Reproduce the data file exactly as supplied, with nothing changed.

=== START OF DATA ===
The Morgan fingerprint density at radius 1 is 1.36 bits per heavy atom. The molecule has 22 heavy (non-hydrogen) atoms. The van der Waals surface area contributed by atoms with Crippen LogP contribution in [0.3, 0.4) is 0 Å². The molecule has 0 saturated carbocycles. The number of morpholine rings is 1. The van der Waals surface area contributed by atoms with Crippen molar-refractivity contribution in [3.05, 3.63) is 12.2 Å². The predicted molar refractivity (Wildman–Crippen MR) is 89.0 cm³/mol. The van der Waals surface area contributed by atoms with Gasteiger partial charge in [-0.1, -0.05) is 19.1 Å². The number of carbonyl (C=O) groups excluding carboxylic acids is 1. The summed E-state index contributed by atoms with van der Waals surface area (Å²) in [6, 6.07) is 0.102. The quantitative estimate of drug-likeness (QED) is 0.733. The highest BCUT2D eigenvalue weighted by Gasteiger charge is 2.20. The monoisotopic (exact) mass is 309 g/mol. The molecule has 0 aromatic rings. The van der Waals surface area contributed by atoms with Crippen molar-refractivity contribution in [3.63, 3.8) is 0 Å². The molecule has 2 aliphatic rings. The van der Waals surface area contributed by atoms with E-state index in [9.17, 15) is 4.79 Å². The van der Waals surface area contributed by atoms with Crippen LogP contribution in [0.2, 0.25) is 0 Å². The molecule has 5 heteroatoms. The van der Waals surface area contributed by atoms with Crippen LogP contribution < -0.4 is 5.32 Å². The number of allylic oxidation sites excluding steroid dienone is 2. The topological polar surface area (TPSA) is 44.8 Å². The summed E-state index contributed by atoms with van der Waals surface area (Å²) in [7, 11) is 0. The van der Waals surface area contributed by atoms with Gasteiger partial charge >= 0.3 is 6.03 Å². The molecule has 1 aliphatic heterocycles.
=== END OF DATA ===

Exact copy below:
The Morgan fingerprint density at radius 1 is 1.36 bits per heavy atom. The molecule has 22 heavy (non-hydrogen) atoms. The van der Waals surface area contributed by atoms with Crippen LogP contribution in [0.3, 0.4) is 0 Å². The molecule has 0 saturated carbocycles. The number of morpholine rings is 1. The van der Waals surface area contributed by atoms with Crippen molar-refractivity contribution in [3.05, 3.63) is 12.2 Å². The predicted molar refractivity (Wildman–Crippen MR) is 89.0 cm³/mol. The van der Waals surface area contributed by atoms with Gasteiger partial charge in [-0.1, -0.05) is 19.1 Å². The number of carbonyl (C=O) groups excluding carboxylic acids is 1. The summed E-state index contributed by atoms with van der Waals surface area (Å²) in [6, 6.07) is 0.102. The quantitative estimate of drug-likeness (QED) is 0.733. The highest BCUT2D eigenvalue weighted by Gasteiger charge is 2.20. The monoisotopic (exact) mass is 309 g/mol. The molecule has 0 aromatic rings. The van der Waals surface area contributed by atoms with Crippen molar-refractivity contribution in [3.63, 3.8) is 0 Å². The molecule has 2 aliphatic rings. The van der Waals surface area contributed by atoms with E-state index in [9.17, 15) is 4.79 Å². The van der Waals surface area contributed by atoms with Crippen LogP contribution in [0.2, 0.25) is 0 Å². The molecule has 5 heteroatoms. The van der Waals surface area contributed by atoms with Crippen LogP contribution < -0.4 is 5.32 Å². The number of allylic oxidation sites excluding steroid dienone is 2. The topological polar surface area (TPSA) is 44.8 Å². The summed E-state index contributed by atoms with van der Waals surface area (Å²) in [7, 11) is 0. The van der Waals surface area contributed by atoms with Gasteiger partial charge >= 0.3 is 6.03 Å². The molecule has 1 aliphatic heterocycles.